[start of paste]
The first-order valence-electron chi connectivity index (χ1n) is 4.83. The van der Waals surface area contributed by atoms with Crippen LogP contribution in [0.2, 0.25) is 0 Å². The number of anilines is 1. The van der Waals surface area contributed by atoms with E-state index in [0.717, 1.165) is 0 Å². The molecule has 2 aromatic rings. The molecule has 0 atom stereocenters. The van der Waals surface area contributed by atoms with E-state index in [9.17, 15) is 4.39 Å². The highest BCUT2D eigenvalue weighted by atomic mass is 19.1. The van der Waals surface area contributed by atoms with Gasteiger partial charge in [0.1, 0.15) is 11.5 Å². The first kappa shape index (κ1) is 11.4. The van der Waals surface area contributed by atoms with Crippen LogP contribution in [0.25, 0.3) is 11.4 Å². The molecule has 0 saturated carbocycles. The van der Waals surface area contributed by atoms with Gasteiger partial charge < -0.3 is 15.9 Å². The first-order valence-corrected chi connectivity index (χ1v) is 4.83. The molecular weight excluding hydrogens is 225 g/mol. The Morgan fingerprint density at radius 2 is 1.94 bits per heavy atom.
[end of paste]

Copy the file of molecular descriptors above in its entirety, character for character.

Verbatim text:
The first-order valence-electron chi connectivity index (χ1n) is 4.83. The van der Waals surface area contributed by atoms with Crippen LogP contribution in [0.2, 0.25) is 0 Å². The number of anilines is 1. The van der Waals surface area contributed by atoms with E-state index in [0.717, 1.165) is 0 Å². The molecule has 2 aromatic rings. The molecule has 0 atom stereocenters. The van der Waals surface area contributed by atoms with E-state index in [9.17, 15) is 4.39 Å². The highest BCUT2D eigenvalue weighted by atomic mass is 19.1. The van der Waals surface area contributed by atoms with Gasteiger partial charge in [0.1, 0.15) is 11.5 Å². The first kappa shape index (κ1) is 11.4. The van der Waals surface area contributed by atoms with Crippen LogP contribution in [0.25, 0.3) is 11.4 Å². The molecule has 0 saturated carbocycles. The van der Waals surface area contributed by atoms with Gasteiger partial charge < -0.3 is 15.9 Å². The first-order valence-corrected chi connectivity index (χ1v) is 4.83. The molecular weight excluding hydrogens is 225 g/mol. The Morgan fingerprint density at radius 2 is 1.94 bits per heavy atom.